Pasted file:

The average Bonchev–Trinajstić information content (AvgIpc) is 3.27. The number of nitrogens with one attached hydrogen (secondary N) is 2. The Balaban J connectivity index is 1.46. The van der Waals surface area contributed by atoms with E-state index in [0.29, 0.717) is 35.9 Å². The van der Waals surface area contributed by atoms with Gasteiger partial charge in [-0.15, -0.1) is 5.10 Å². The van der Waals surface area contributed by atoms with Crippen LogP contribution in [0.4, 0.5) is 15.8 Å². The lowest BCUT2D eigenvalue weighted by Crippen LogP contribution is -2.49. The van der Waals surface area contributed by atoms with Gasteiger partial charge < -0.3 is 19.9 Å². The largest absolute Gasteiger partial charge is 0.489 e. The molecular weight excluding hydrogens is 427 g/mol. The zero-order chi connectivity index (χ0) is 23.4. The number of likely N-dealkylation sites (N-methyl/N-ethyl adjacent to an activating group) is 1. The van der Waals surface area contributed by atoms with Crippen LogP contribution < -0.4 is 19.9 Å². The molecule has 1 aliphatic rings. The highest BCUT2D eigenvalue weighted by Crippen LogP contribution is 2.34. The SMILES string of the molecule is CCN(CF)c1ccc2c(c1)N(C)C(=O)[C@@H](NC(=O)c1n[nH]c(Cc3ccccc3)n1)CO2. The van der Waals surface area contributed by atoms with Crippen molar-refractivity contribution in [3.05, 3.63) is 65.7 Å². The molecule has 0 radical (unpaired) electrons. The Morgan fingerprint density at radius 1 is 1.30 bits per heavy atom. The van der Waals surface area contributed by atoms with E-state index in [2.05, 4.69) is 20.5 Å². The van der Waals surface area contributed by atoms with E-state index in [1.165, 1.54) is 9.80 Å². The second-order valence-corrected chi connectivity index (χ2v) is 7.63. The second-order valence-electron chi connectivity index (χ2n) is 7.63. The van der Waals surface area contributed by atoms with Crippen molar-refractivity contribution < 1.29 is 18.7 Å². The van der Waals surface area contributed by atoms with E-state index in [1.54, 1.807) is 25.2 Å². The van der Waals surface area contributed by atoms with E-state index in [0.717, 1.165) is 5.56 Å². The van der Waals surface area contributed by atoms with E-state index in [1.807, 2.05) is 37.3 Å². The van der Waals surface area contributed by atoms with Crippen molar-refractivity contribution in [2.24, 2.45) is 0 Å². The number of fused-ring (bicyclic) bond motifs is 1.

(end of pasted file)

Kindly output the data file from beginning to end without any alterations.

The average Bonchev–Trinajstić information content (AvgIpc) is 3.27. The number of nitrogens with one attached hydrogen (secondary N) is 2. The Balaban J connectivity index is 1.46. The van der Waals surface area contributed by atoms with E-state index in [0.29, 0.717) is 35.9 Å². The van der Waals surface area contributed by atoms with Gasteiger partial charge in [-0.15, -0.1) is 5.10 Å². The van der Waals surface area contributed by atoms with Crippen LogP contribution in [0.4, 0.5) is 15.8 Å². The lowest BCUT2D eigenvalue weighted by Crippen LogP contribution is -2.49. The van der Waals surface area contributed by atoms with Gasteiger partial charge < -0.3 is 19.9 Å². The largest absolute Gasteiger partial charge is 0.489 e. The molecular weight excluding hydrogens is 427 g/mol. The zero-order chi connectivity index (χ0) is 23.4. The number of likely N-dealkylation sites (N-methyl/N-ethyl adjacent to an activating group) is 1. The van der Waals surface area contributed by atoms with Crippen LogP contribution < -0.4 is 19.9 Å². The molecule has 1 aliphatic rings. The highest BCUT2D eigenvalue weighted by Crippen LogP contribution is 2.34. The SMILES string of the molecule is CCN(CF)c1ccc2c(c1)N(C)C(=O)[C@@H](NC(=O)c1n[nH]c(Cc3ccccc3)n1)CO2. The van der Waals surface area contributed by atoms with Crippen molar-refractivity contribution in [3.05, 3.63) is 65.7 Å². The molecule has 0 radical (unpaired) electrons. The Morgan fingerprint density at radius 1 is 1.30 bits per heavy atom. The van der Waals surface area contributed by atoms with E-state index in [2.05, 4.69) is 20.5 Å². The van der Waals surface area contributed by atoms with E-state index in [1.165, 1.54) is 9.80 Å². The second-order valence-corrected chi connectivity index (χ2v) is 7.63. The second-order valence-electron chi connectivity index (χ2n) is 7.63. The van der Waals surface area contributed by atoms with Crippen molar-refractivity contribution < 1.29 is 18.7 Å². The van der Waals surface area contributed by atoms with E-state index in [1.54, 1.807) is 25.2 Å². The van der Waals surface area contributed by atoms with E-state index in [0.717, 1.165) is 5.56 Å². The van der Waals surface area contributed by atoms with E-state index in [1.807, 2.05) is 37.3 Å². The van der Waals surface area contributed by atoms with Crippen molar-refractivity contribution in [2.24, 2.45) is 0 Å². The number of fused-ring (bicyclic) bond motifs is 1.